Previously, we wondered why the legislature tied a trial judge's mandatory inquiry into available health insurance at a reasonable cost to the provision of alimony in M.G.L., chapter 208, section 34. Particularly in view of the individual mandates of MA and now federal law, this seems anachronistic, at best, and begging for reform.
In the recent case of Young v. Young (12-P-1573), a Memorandum and Order Pursuant to Rule 1:28 (a so-called "unreported" decision) the Appeals Court, upheld a Probate Court judgment in which one appellate issue was the husband's complaint that the court had ordered him to provide health insurance for the wife when he was not ordered to pay alimony.
The case did not specify why no alimony issued, but we surmise from the facts reported that this was a forty year marriage and that wife was not yet retired, that either the Husband had passed the statutory retirement age and/or that neither party had "need" for spousal support. The judge did conclude, however, that the health insurance order was justified by the wife's expectation of losing work coverage at retirement and the fact that eventually, both parties will receive low cost health benefits attendant to the onset of the husband's military retirement pay.
Putting aside that these reasons seem to be a non-sequitor (What does the wife's anticipated loss of coverage have to do with coverage now? If she has coverage now, why does she need the husband's? What does post-retirement military health benefits have to do with either?), clearly this trial judge did not feel inhibited from awarding health insurance coverage to a non-alimony recipient.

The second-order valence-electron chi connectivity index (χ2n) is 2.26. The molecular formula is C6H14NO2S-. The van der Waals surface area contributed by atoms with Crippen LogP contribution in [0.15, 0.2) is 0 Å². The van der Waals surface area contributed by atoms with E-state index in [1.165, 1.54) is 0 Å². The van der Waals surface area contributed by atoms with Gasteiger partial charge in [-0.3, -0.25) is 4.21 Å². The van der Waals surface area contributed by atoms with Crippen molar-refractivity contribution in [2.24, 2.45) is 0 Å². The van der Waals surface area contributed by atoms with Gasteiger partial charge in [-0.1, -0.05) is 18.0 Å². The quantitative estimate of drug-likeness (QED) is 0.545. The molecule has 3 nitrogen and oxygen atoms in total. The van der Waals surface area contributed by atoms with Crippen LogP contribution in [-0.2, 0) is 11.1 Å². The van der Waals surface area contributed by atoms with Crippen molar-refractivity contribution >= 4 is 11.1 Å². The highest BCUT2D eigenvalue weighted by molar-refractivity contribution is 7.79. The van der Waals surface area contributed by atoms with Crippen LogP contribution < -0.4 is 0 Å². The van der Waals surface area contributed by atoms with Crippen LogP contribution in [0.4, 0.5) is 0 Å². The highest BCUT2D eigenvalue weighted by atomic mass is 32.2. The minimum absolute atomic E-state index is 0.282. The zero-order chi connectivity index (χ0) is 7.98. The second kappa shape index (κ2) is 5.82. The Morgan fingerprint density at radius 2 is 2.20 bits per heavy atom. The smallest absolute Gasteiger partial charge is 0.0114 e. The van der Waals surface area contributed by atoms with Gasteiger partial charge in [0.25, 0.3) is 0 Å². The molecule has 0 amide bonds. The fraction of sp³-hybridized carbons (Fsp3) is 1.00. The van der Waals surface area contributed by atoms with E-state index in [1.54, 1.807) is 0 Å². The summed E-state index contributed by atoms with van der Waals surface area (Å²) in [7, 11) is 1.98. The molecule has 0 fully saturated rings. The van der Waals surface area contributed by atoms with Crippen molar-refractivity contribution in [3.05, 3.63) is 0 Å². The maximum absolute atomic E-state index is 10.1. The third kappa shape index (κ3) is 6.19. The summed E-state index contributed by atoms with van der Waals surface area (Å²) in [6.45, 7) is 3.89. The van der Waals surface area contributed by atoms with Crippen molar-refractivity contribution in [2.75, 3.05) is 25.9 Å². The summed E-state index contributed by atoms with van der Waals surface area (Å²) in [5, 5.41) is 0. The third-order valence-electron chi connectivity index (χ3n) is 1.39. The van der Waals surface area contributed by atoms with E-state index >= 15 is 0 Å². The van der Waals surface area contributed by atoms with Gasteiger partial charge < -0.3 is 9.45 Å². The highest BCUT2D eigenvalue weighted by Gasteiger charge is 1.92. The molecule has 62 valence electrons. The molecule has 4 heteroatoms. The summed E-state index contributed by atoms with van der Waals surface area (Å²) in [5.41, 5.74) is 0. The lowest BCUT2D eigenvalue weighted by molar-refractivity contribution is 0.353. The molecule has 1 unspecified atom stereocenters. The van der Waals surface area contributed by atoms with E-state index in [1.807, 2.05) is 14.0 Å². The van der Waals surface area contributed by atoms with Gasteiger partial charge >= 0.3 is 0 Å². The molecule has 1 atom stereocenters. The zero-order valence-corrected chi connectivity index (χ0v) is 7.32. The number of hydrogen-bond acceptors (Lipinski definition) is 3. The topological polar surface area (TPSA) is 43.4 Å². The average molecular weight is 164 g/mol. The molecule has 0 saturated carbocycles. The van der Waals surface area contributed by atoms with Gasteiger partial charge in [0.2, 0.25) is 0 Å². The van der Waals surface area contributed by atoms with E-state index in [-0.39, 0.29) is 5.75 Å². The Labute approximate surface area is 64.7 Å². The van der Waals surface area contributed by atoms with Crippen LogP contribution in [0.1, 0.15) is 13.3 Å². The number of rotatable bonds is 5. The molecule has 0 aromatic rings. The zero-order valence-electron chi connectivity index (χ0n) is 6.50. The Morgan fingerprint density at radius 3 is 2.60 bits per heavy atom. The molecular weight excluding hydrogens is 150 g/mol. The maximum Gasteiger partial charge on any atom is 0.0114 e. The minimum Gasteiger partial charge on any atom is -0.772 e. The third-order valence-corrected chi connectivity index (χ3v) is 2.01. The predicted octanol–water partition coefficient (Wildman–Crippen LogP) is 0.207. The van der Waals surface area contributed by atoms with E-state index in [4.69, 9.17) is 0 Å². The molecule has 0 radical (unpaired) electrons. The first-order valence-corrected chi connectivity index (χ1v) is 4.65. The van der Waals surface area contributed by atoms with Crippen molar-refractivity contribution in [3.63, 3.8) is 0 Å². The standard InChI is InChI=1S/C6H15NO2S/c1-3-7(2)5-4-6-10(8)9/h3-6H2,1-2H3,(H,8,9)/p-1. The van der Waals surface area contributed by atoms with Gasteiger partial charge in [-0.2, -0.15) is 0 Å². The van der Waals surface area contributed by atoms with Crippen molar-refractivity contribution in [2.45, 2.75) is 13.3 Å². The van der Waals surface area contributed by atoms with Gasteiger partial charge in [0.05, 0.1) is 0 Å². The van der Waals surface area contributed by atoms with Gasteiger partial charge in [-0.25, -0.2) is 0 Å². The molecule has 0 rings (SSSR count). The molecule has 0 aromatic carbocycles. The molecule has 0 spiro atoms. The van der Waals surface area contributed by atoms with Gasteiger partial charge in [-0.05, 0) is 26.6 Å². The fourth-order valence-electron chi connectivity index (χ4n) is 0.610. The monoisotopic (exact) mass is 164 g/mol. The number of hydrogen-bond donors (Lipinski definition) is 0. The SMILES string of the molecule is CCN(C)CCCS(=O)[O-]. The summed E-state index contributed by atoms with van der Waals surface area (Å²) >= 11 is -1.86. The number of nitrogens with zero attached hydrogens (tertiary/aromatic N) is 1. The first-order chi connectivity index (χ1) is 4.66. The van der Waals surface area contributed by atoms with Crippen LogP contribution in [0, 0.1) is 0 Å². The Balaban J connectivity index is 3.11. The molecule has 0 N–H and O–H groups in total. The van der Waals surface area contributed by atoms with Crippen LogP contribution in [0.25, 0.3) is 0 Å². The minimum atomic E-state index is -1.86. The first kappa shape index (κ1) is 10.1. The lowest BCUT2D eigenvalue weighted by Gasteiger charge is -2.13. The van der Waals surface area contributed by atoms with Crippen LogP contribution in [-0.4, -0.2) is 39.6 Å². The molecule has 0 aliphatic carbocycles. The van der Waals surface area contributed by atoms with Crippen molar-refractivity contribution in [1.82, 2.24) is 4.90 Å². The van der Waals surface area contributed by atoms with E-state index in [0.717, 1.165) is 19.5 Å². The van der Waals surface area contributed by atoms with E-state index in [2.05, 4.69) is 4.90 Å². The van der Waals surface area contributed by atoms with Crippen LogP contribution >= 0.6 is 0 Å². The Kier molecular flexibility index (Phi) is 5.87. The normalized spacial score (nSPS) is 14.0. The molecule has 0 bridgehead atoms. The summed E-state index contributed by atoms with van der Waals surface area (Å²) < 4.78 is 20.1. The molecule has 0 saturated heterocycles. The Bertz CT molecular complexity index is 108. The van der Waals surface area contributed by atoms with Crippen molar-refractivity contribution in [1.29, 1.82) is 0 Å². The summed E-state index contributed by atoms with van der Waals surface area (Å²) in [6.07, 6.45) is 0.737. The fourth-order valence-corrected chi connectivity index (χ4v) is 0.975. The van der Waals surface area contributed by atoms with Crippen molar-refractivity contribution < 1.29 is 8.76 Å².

Under the right circumstances, of course, this is a perfectly sensible result, which raises this question: is it time to look at post-divorce health insurance coverage anew? Since Massachusetts stepped out in front of all other states with its spousal continuation laws, and then with health exchanges and individual mandate, should it not be the first to look at this incredibly important subject comprehensively?
At a minimum, we think that the legislature ought to look at the discrepancies between M.G.L., chapter 208, section 34 and the Alimony Reform Act (can a payor's cost reduce alimony or not?), close the self-insurance loophole for employer-provided coverage (why should large companies with the capacity to absorb employee medical cost risks be exempt from covering ex-spouses where insurance companies are not), clarify portability of post-divorce spousal coverage (discretionary for subsequent employers now) and provide guidance as to what level of coverage and cost can or should be mandated. Importantly, this topic should be covered in one, comprehensive chapter or section of its own. The stakes are way too critical to the security of MA residents to be left to grasping at disparate authorities and guessing at outcomes.